Annie* and her sister Carla* both wanted to be moms. But it wasn’t an easy path for either of them. Annie, who has endometriosis, had trouble with her uterus; Carla had trouble with her eggs. For years, while they were both in fertility treatments, they commiserated with one another’s struggle. They both learned to talk the unhappy shared language of people having trouble with pregnancy.
“We were in constant contact with each other, going, ‘It’s my retrieval day’ or ‘my hormonal imbalance is making me angry,’” said Annie, who spoke to HuffPost Canada under the condition her real name not be used, to protect the identities of the children in this story.
Annie and her husband tried in vitro fertilization (IVF) with embryos collected from her eggs and his sperm. She got pregnant a few times, but suffered devastating losses, including one at 18 weeks that sent her into cardiac arrest.
“On some level I felt that my body had failed me and that I was being punished,” she said. “My body was telling me for many months before my last transfer that I should be done trying.”
But after the brush with death, she described feeling a strange reassurance as she stopped fertility treatments. “I know that I won’t ever have a ‘what if,’ because my body just wouldn’t survive another pregnancy.”
Carla had also experienced pregnancy losses — more than 15. But she was still trying.
“After she hit double digits... she lost the ability to be excited about getting those two lines on the pregnancy test,” Annie said. “It was more of a ‘wait and see.’”
Carla and her husband “racked up literally hundreds of thousand dollars in debt through the IVF process,” Annie said. “For her, every single loss, every single medication and every penny was one step closer to being a parent.”
Annie and her husband are now the proud parents of two kids through adoption. Years ago, she did something many siblings might not do: she offered her sister her embryos.
Embryo donation isn’t a very common practice, although it’s been slowly rising in popularity over the last decade, according to Julia Milmine. She’s a program assistant at Beginnings, an embryo donation and infant adoption centre with locations in Hamilton, Guelph, and Woodstock, Ont. Last year, across their three centres, they helped about 30 people receive embryos from a total of about 18 donors.
“The 2020 into 2021 year has been the busiest that we’ve seen,” she told HuffPost Canada. Staff at the centre have wondered if the uptick is related to the pandemic; if the change in routine has made people more determined to build families or more likely to consider their options if they’ve gone through IVF.
What is embryo donation, anyway?
When an egg is first fertilized with sperm, it’s called a zygote. It quickly goes through a period where it divides from a single cell to many cells, at which point it becomes an embryo. Embryos contain stem cells, the building blocks that will later grow into a fetus’ bones, muscles, lungs and other systems. Embryos are about the size of the tip of a pen.
Lots of different kinds of people turn to IVF: straight couples struggling with fertility, lesbian couples who use sperm donors, gay men who use surrogates, single people who want to become parents. The process involves eggs and sperm that are fertilized in a lab and then transferred back into the uterus as embryos. (They have the best shot at turning into viable pregnancies when they’re transferred about five days after fertilization, at the “hatching blastocyst” stage.)
A person going through IVF will inject themselves with hormones to produce more eggs. During a single round of IVF, many embryos will be created, because not every one of them will result in a viable pregnancy.
“When people go into the fertility clinic, the future potential use of their embryos is not always the most important thing on their mind,” said Alana Cattapan, a political science professor at University of Waterloo who specializes in policy related to gender, health and assisted reproduction.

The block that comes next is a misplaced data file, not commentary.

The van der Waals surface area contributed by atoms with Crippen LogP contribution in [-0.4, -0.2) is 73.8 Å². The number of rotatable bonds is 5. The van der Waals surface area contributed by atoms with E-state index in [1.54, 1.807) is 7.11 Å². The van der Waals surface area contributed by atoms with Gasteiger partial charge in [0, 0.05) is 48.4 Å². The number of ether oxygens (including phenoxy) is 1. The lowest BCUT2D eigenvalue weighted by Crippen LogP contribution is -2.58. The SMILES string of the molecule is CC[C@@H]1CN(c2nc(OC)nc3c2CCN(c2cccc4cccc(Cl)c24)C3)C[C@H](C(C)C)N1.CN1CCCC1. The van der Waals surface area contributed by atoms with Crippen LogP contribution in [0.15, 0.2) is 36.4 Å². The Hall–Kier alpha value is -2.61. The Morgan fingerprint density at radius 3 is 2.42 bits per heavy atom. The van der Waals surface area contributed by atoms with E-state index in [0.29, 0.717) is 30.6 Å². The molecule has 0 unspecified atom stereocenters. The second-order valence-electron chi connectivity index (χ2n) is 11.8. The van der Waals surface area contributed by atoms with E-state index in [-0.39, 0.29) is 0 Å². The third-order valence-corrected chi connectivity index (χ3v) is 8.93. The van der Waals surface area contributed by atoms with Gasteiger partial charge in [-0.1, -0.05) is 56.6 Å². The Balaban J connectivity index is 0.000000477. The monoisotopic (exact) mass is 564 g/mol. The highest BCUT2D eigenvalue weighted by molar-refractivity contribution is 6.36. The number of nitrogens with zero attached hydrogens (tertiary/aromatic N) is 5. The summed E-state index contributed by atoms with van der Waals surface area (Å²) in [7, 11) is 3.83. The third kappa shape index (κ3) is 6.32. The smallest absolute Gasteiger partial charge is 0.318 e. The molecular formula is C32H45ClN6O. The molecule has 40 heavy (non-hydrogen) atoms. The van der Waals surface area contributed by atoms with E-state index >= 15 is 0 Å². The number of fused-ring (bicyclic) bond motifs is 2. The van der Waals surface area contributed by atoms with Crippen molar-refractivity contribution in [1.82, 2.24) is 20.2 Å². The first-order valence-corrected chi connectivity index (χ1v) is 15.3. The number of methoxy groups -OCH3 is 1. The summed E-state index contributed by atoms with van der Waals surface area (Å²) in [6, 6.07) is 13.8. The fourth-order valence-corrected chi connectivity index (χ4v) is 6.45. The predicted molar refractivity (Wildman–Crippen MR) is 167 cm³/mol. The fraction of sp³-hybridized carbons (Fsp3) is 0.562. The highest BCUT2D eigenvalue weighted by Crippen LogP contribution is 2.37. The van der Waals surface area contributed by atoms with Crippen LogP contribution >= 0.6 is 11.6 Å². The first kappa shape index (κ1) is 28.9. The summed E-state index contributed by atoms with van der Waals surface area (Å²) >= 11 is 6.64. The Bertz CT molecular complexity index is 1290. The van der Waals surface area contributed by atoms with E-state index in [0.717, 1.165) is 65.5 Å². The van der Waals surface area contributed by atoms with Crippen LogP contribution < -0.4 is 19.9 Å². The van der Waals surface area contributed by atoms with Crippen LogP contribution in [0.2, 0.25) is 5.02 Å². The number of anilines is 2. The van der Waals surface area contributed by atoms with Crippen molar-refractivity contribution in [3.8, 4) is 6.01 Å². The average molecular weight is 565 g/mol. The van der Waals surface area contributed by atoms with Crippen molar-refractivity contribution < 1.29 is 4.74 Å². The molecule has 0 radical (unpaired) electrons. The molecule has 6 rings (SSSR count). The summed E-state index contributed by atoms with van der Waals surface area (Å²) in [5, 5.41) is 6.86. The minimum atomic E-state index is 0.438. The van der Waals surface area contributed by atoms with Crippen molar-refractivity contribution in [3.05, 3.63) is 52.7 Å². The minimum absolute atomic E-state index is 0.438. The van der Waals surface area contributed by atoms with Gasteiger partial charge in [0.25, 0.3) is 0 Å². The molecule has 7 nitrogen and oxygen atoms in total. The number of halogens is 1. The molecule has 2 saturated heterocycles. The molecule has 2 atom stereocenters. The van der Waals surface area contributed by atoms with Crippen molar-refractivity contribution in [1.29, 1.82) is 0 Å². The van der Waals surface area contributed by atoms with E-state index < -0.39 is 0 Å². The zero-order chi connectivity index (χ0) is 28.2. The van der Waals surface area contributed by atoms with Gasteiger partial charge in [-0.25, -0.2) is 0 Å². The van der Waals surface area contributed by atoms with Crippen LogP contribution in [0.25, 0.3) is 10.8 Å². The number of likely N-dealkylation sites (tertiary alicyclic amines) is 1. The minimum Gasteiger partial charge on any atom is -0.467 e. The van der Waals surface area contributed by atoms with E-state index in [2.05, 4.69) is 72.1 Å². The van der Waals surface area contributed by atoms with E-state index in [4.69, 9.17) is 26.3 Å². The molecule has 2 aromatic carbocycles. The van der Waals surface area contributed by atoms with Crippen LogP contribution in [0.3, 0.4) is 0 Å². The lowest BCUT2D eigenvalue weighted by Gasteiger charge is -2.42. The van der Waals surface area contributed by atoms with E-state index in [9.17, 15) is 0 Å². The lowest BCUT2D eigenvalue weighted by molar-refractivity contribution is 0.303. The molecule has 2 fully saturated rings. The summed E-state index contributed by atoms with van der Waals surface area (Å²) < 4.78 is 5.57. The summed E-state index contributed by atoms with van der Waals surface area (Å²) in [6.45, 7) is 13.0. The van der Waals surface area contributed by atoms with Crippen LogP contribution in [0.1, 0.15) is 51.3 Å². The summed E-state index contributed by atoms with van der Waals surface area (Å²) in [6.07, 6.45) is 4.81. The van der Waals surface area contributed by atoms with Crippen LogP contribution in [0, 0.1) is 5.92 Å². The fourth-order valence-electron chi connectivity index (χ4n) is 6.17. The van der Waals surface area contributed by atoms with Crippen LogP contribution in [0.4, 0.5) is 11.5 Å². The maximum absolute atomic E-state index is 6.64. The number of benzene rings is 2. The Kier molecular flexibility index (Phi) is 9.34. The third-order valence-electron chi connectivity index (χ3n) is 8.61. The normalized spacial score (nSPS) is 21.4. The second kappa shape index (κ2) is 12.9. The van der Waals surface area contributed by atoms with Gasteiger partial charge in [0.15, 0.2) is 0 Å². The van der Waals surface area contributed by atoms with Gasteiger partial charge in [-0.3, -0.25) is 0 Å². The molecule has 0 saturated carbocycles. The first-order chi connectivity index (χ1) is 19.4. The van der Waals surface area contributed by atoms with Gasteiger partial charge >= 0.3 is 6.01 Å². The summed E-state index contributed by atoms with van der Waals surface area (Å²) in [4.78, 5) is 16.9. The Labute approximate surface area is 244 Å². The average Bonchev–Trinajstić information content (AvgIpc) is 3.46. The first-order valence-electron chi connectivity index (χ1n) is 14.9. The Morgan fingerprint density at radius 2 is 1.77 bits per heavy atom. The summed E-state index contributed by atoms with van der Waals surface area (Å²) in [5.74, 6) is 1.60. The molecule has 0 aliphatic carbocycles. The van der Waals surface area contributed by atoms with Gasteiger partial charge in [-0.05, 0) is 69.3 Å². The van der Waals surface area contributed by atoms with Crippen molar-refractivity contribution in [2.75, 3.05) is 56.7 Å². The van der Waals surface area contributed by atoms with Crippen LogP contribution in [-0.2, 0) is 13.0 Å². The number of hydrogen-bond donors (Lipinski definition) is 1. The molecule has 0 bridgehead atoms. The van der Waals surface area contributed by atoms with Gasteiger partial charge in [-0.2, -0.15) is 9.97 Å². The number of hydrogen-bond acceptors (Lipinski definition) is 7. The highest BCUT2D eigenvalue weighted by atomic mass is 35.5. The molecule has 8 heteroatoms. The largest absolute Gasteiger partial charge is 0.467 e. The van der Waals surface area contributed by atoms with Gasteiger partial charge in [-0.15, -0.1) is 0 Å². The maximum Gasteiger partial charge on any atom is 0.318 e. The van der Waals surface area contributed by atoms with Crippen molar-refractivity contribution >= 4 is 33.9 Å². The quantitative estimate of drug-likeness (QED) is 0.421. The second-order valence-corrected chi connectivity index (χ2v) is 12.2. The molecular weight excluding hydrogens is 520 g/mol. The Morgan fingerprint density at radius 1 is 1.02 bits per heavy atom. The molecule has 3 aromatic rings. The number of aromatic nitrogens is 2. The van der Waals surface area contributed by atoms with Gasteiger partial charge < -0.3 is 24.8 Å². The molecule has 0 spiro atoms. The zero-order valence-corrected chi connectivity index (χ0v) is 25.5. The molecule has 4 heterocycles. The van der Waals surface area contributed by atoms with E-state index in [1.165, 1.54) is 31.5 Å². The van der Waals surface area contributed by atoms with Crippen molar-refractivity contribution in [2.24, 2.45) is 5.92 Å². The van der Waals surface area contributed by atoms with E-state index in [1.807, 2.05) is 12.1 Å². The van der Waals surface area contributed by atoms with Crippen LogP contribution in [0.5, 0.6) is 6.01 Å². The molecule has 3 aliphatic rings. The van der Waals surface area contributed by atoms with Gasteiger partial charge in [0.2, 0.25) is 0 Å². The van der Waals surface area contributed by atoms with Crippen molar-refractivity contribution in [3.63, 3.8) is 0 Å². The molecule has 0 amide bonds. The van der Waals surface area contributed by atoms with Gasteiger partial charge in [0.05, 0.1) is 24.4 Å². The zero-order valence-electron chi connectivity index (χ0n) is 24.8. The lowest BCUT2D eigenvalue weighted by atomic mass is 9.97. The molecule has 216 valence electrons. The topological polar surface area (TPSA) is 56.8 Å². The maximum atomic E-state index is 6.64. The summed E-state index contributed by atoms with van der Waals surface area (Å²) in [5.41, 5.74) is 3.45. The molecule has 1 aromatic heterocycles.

The dilemma of leftover embryos
Many people going through IVF end up with extra embryos. And when they’re done undergoing treatment, figuring out what to do with them can be complicated.
Clinics will store frozen embryos, usually at the cost of a few hundred dollars per year. Those embryos are the result of a lot of sacrifice, both in terms of the pain and complication of egg retrieval and the financial hit. (A single round costs somewhere between $10,000 and $20,000, and many people do several rounds, especially if they have fertility issues. IVF can take years.)
And more than that, for a lot of people it’s hard to dispose of what they think of as a potential future child.
“The whole thing is kind of mind-boggling.”
Figuring out what to do with extra embryos is something Katie and Megan Pearson ― a married couple with kids who previously opened up to HuffPost Canada about their journey to parenthood through IVF, IUI (intrauterine insemination) and sperm donation ― think about a lot.
“We still have four frozen embryos and we pay the storage for them every year and we have yet to come to consensus on what to do with them,” Katie said. “The whole thing is kind of mind-boggling.”
They have three kids, but don’t know if they’ll want more. They’ve considered donating the embryos to another family, or to science, but there are no easy answers. They recognize that they wouldn’t have been able to have their own children without a sperm donor, they said — but that doesn’t make the idea of donating their embryos an easy or an obvious choice.
“I’d say, rather hypocritically, I struggle with the idea of donating these embryos to a family who would not be able to get pregnant without them,” Katie told HuffPost Canada. She’s grateful to the sperm donor who allowed her and her wife to have their own children. But the idea of giving away an embryo that’s the genetic sibling of one of their kids is hard for the Pearsons to wrap their heads around.
“I think that adds a layer of ownership that would maybe make it different than me just choosing to donate my eggs,” she said. “There’s this emotional attachment.”
Donation to science is an alternative
There’s another option for leftover embryos: to donate them to clinics, or to scientific research. Donated embryos are sometimes used in clinical training, as a way for residents working in fertility clinics to practice their techniques or improve clinic practices.
When it comes to donating embryos to science, things get a little more complicated. Creating embryos for the sole purpose of research is not allowed under Health Canada guidelines, Cattapan explained — when those rules were put together, the prevalent idea was that embryos were the “precursor” to human life, so “the idea that we would create them just to destroy them was seen to be quite problematic,” she said. But embryos created specifically for reproduction can be donated if they’re no longer needed later on.
And stem cells from embryos can be used for many different kinds of research. Studying how these cells mature into bones, muscle, organ and tissue can help researchers understand how those parts of the body are effected by diseases. Stem cells from embryos can also be used to test the safety of drugs before they’re used on humans, and in some cases can be guided into becoming cells that can repair damaged tissue in people with specific conditions like Alzheimer’s or Type 1 diabetes.